Woodlands relies on two Texas Supreme Court cases-Prudential Ins. Co., 896 S.W.2d at 156, and Schlumberger Tech. Corp. v. Swanson, 959 S.W.2d 171 (Tex.1997)-and two cases from the courts of appeals-C & A Invs., Inc. v. Bonnet Resources Corp., 959 S.W.2d 258, 264-65 (Tex.App.-Dallas 1997, writ denied) and Airborne Freight Corp. v. C.R. Lee Enters., 847 S.W.2d 289, 297 (Tex.App.-El Paso 1992, writ denied). In each case, the courts found a party could not prove causation where it entered into a contract containing cautionary language specifically precluding reliance on contrary verbal representations. Prudential, 896 S.W.2d at 161; Schlumberger, 959 S.W.2d at 181-82; C & A Invs., Inc., 959 S.W.2d at 264-5; Airborne Freight, 847 S.W.2d at 297.
In Prudential, the purchaser of a commercial building alleged the seller misrepresented its condition and failed to disclose the building contained asbestos. 896 S.W.2d at 159. The purchaser was a “knowledgeable real estate investor who owned an interest in at least thirty commercial buildings,” was president of a commercial property management firm, and “had bought and sold several large investment properties on an ‘as is' basis.” Id. In finding the buyer could not recover, the Prudential Court determined that, generally, an “as is” agreement negates the causation essential to recovery for a DTPA violation, fraud, and negligence. Prudential, 896 S.W.2d at 161. However, the Prudential Court set forth several exceptions to the general “as is,” or “cautionary language” rule. Agreements containing such language will not bind a buyer who is induced to enter the agreement because of a fraudulent representation. Id. at 162. Nor will a buyer, who is entitled to inspect property, be bound by an “as is” agreement if the seller's conduct obstructs the buyer's inspection. Id. Further, we are to consider the “nature of the transaction and the totality of the circumstances surrounding the agreement.” Moreover,
[w]here the “as is” clause is an important part of the basis of the bargain, not an incidental or “boiler-plate” provision, and is entered into by parties of relatively equal bargaining position, a buyer's affirmation and agreement that he is not relying on representations by the seller should be given effect․ We think it too obvious for argument that an “as is” agreement freely negotiated by similarly sophisticated parties as part of the bargain in an arm's-length transaction has a different effect than a provision in a standard form contract which cannot be negotiated and cannot serve as the basis of the parties' bargain.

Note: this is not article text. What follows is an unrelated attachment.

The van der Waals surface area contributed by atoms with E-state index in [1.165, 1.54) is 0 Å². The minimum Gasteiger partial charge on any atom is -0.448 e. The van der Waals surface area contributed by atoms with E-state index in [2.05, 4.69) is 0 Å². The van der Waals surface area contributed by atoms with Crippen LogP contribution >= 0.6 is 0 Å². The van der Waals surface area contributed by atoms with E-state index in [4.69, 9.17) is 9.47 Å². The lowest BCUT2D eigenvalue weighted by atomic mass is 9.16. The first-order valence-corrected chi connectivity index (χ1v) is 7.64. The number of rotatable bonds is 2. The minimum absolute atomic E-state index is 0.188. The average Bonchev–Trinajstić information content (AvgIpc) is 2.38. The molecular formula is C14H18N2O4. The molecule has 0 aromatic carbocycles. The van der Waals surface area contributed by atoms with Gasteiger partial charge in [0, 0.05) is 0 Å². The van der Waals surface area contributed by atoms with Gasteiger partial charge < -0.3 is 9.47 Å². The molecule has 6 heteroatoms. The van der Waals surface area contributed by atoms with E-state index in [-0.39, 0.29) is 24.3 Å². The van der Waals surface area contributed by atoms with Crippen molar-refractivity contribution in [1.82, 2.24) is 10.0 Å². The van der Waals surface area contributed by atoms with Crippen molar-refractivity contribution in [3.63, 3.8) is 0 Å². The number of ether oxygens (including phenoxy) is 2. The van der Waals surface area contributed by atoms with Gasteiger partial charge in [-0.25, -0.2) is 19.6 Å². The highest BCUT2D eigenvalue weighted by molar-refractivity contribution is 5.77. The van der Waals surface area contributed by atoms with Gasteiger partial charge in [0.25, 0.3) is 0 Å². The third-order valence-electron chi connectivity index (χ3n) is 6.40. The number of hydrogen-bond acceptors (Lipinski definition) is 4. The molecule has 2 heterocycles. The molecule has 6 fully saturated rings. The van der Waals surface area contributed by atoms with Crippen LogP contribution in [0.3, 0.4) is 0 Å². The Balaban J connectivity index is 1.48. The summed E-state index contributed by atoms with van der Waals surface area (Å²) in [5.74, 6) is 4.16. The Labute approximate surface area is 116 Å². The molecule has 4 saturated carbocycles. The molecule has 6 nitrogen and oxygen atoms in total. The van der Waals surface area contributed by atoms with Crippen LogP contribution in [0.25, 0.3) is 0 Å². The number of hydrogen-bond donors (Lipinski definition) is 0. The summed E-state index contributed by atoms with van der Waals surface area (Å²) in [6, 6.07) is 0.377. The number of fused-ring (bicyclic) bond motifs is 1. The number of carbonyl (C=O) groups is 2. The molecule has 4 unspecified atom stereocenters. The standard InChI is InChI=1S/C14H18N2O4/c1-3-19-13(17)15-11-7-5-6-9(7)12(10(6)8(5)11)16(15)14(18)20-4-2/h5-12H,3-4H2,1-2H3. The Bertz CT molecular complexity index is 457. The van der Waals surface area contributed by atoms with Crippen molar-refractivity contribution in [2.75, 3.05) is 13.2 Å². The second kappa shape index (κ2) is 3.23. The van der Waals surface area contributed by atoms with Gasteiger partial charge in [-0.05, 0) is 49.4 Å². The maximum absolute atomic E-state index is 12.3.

Id. at 162.
In Schlumberger, the parties disagreed about the feasibility and value of a joint venture diamond mining project. See 959 S.W.2d at 180-81. To resolve this dispute, the parties negotiated and then signed a release. During the course of the negotiations, “highly competent and able legal counsel represented both parties.” Id. at 180. The Schlumberger disclaimer expressly stated that the appellees' counsel had fully explained the legal consequences of the release to them. Id. Also, the Court noted that the parties were “sophisticated business players.” Id. Importantly, in Schlumberger, the very purpose of the release was to end the dispute about the value of the joint project. Therefore, specifically limiting its holding to the facts before it, the Court found the parties were bound by the disclaimer of reliance on representations regarding value. Id. at 180-81.
Both C & A Investments and Airborne Freight, a pre-Prudential case, follow the general rule set forth in Prudential and Schlumberger (i.e., that disclaimers, cautionary language, or “as is” clauses preclude reliance on alleged misrepresentations). See C & A Invs., Inc., 959 S.W.2d at 262 (where a loan sale agreement provided for C & A “to rely solely upon its own investigation regarding the quality and character” of the loan and “not on any information, statement, representation or promise made or to be made” by appellees); Airborne Freight, 847 S.W.2d at 291, 297 (Contract terms providing that no representations had been made regarding the agreement's duration and that the agreement could be terminated by either party upon thirty days notice were not altered by a “broad, subjective assertion” that a party would have a job as long as it did its job.).
Other post-Prudential/Schlumberger cases, however, apply the exception rather than the general rule. See Fletcher v. Edwards, 26 S.W.3d 66, 77 (Tex.App.-Waco 2000, pet. denied)(appellants' fraudulent inducement claim not precluded by cautionary language where parties were not attempting to resolve present dispute and appellants were neither represented by counsel, nor were they “sophisticated business players”); Pairett v. Gutierrez, 969 S.W.2d 512, 516-17 (Tex.App.-Austin 1998, pet. denied)(claim not precluded where “as is” clause did not relate to house's foundation or overall condition in contrast to Prudential where clause “clearly and unambiguously demonstrated the buyer's agreement to rely solely on his own inspection”); Smith v. Levine, 911 S.W.2d 427, 432 (Tex.App.-San Antonio 1995, writ denied)(causation not negated where buyer was not a knowledgeable real estate investor, the “as is” clause was silent on reliance issue, and buyers testified they relied on representations the house was in “excellent” condition and believed the “as is” clause referred only to problems that might develop in the future).